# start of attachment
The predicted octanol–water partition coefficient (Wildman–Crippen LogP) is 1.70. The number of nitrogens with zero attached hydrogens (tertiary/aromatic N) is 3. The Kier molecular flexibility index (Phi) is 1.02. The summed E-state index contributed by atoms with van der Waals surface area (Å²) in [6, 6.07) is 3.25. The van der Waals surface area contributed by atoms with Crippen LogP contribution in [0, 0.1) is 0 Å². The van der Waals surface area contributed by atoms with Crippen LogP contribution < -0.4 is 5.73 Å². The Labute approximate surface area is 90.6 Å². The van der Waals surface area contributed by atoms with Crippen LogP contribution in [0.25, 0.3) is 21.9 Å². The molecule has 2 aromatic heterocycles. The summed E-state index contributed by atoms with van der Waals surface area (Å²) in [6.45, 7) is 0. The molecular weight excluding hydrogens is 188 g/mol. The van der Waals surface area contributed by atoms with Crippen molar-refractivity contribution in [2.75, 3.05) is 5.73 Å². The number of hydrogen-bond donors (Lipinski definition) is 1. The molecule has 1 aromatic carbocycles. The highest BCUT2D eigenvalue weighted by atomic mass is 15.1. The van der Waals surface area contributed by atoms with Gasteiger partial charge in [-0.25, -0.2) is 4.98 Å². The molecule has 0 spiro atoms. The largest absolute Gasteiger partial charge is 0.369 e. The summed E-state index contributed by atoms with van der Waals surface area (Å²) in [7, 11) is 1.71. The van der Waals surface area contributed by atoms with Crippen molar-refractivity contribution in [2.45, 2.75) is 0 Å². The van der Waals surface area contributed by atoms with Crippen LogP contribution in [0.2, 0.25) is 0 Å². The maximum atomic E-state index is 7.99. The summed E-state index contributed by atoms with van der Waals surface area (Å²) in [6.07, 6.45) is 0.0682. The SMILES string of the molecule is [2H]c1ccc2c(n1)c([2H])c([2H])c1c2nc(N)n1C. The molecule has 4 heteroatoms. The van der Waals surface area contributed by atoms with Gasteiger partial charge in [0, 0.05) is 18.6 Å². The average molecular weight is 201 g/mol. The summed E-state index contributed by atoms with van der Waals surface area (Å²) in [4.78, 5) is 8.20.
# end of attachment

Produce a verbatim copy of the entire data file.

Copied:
The predicted octanol–water partition coefficient (Wildman–Crippen LogP) is 1.70. The number of nitrogens with zero attached hydrogens (tertiary/aromatic N) is 3. The Kier molecular flexibility index (Phi) is 1.02. The summed E-state index contributed by atoms with van der Waals surface area (Å²) in [6, 6.07) is 3.25. The van der Waals surface area contributed by atoms with Crippen LogP contribution in [0, 0.1) is 0 Å². The van der Waals surface area contributed by atoms with Crippen LogP contribution < -0.4 is 5.73 Å². The Labute approximate surface area is 90.6 Å². The van der Waals surface area contributed by atoms with Crippen LogP contribution in [0.25, 0.3) is 21.9 Å². The molecule has 2 aromatic heterocycles. The summed E-state index contributed by atoms with van der Waals surface area (Å²) in [6.45, 7) is 0. The molecular weight excluding hydrogens is 188 g/mol. The van der Waals surface area contributed by atoms with Crippen molar-refractivity contribution in [2.75, 3.05) is 5.73 Å². The number of hydrogen-bond donors (Lipinski definition) is 1. The molecule has 1 aromatic carbocycles. The highest BCUT2D eigenvalue weighted by atomic mass is 15.1. The van der Waals surface area contributed by atoms with Gasteiger partial charge in [-0.25, -0.2) is 4.98 Å². The molecule has 0 spiro atoms. The largest absolute Gasteiger partial charge is 0.369 e. The summed E-state index contributed by atoms with van der Waals surface area (Å²) in [7, 11) is 1.71. The van der Waals surface area contributed by atoms with Crippen molar-refractivity contribution in [2.45, 2.75) is 0 Å². The van der Waals surface area contributed by atoms with Crippen LogP contribution in [0.2, 0.25) is 0 Å². The maximum atomic E-state index is 7.99. The summed E-state index contributed by atoms with van der Waals surface area (Å²) in [6.07, 6.45) is 0.0682. The SMILES string of the molecule is [2H]c1ccc2c(n1)c([2H])c([2H])c1c2nc(N)n1C. The molecule has 4 heteroatoms. The van der Waals surface area contributed by atoms with Gasteiger partial charge in [0, 0.05) is 18.6 Å². The average molecular weight is 201 g/mol. The summed E-state index contributed by atoms with van der Waals surface area (Å²) in [4.78, 5) is 8.20.